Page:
Bernard Luskin, an educational technology pioneer, advocated that the "e" of e-learning should be interpreted to mean "exciting, energetic, enthusiastic, emotional, extended, excellent, and educational" in addition to "electronic."[26] Parks suggested that the "e" should refer to "everything, everyone, engaging, easy".[27] These broad interpretations focus on new applications[28] and developments, as well as learning theory and media psychology.[26]

Main article: Educational software

19th century classroom, Auckland

iPads are becoming a popular tool used in classrooms for all ages.
Helping people learn in ways that are easier, faster, surer, or less expensive can be traced back to the emergence of very early tools, such as paintings on cave walls.[29][30] Various types of abacus have been used. Writing slates and blackboards have been used for at least a millennium.[31] From their introduction, books and pamphlets have held a prominent role in education. From the early twentieth century, duplicating machines such as the mimeograph and Gestetner stencil devices were used to produce short copy runs (typically 10–50 copies) for classroom or home use. The use of media for instructional purposes is generally traced back to the first decade of the 20th century[32] with the introduction of educational films (1900s) and Sidney Pressey's mechanical teaching machines (1920s). The first all multiple choice, large scale assessment was the Army Alpha, used to assess the intelligence and more specifically the aptitudes of World War I military recruits. Further large-scale use of technologies was employed in training soldiers during and after WWII using films and other mediated materials, such as overhead projectors. The concept of hypertext is traced to description of memex by Vannevar Bush in 1945.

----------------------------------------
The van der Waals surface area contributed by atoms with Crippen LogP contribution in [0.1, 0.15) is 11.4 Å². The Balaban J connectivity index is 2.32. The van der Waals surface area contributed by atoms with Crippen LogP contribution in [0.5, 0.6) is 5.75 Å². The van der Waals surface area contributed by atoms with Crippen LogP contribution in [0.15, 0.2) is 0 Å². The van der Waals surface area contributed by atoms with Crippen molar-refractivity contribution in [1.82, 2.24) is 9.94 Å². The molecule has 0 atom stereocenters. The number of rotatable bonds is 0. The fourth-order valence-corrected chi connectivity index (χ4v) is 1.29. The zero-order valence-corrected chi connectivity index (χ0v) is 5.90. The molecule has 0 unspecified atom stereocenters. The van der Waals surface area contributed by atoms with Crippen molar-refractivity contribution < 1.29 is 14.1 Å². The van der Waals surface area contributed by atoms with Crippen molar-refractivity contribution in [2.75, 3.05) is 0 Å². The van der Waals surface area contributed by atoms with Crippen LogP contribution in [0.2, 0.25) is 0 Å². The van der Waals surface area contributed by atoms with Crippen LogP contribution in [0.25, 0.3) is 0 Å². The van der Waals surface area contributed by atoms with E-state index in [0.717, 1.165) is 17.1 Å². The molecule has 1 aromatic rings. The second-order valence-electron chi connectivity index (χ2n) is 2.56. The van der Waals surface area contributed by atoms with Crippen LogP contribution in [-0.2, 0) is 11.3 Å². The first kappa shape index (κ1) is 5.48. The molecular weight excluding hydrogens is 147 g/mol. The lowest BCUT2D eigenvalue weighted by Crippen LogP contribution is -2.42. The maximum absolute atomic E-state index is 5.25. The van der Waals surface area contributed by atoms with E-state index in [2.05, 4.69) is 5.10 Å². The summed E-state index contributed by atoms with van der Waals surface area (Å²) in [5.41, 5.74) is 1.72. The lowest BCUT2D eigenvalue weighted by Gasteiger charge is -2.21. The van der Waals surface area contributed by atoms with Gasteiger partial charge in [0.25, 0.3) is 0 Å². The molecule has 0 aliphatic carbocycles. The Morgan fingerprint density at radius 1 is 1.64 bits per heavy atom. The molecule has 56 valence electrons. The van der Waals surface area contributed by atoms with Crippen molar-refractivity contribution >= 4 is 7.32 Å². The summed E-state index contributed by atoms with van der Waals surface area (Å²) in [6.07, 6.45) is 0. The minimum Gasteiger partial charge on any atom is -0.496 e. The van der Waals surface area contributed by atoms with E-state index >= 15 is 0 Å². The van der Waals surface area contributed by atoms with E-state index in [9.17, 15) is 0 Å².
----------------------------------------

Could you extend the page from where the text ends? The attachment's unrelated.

Cuisenaire rods
Slide projectors were widely used during the 1950s in educational institutional settings. Cuisenaire rods were devised in the 1920s and saw widespread use from the late 1950s.